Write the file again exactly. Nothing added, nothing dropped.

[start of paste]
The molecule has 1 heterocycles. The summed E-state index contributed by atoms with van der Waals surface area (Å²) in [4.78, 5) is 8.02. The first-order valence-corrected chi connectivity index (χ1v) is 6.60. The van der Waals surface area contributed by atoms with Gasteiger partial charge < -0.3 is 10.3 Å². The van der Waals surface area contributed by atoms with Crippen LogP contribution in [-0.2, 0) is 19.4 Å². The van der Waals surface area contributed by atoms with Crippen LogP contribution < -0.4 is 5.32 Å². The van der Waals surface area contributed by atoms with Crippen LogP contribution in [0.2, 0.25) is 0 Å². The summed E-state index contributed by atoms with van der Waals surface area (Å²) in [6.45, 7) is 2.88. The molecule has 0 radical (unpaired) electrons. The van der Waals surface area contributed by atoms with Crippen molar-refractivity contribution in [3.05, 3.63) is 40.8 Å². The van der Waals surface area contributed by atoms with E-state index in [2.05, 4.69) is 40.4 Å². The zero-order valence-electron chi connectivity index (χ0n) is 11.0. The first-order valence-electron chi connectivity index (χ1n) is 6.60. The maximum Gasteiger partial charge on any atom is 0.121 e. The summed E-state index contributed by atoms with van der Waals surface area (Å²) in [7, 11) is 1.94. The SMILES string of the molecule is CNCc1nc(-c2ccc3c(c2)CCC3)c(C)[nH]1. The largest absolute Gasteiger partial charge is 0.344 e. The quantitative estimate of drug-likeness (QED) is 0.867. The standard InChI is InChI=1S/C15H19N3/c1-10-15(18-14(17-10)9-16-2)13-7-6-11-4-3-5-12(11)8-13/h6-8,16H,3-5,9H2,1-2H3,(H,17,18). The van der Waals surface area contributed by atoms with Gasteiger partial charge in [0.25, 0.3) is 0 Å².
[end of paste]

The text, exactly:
The molecule has 1 heterocycles. The summed E-state index contributed by atoms with van der Waals surface area (Å²) in [4.78, 5) is 8.02. The first-order valence-corrected chi connectivity index (χ1v) is 6.60. The van der Waals surface area contributed by atoms with Gasteiger partial charge < -0.3 is 10.3 Å². The van der Waals surface area contributed by atoms with Crippen LogP contribution in [-0.2, 0) is 19.4 Å². The van der Waals surface area contributed by atoms with Crippen LogP contribution < -0.4 is 5.32 Å². The van der Waals surface area contributed by atoms with Crippen LogP contribution in [0.2, 0.25) is 0 Å². The summed E-state index contributed by atoms with van der Waals surface area (Å²) in [6.45, 7) is 2.88. The molecule has 0 radical (unpaired) electrons. The van der Waals surface area contributed by atoms with Crippen molar-refractivity contribution in [3.05, 3.63) is 40.8 Å². The van der Waals surface area contributed by atoms with E-state index in [2.05, 4.69) is 40.4 Å². The zero-order valence-electron chi connectivity index (χ0n) is 11.0. The first-order valence-electron chi connectivity index (χ1n) is 6.60. The maximum Gasteiger partial charge on any atom is 0.121 e. The summed E-state index contributed by atoms with van der Waals surface area (Å²) in [7, 11) is 1.94. The SMILES string of the molecule is CNCc1nc(-c2ccc3c(c2)CCC3)c(C)[nH]1. The largest absolute Gasteiger partial charge is 0.344 e. The quantitative estimate of drug-likeness (QED) is 0.867. The standard InChI is InChI=1S/C15H19N3/c1-10-15(18-14(17-10)9-16-2)13-7-6-11-4-3-5-12(11)8-13/h6-8,16H,3-5,9H2,1-2H3,(H,17,18). The van der Waals surface area contributed by atoms with Gasteiger partial charge in [0.25, 0.3) is 0 Å².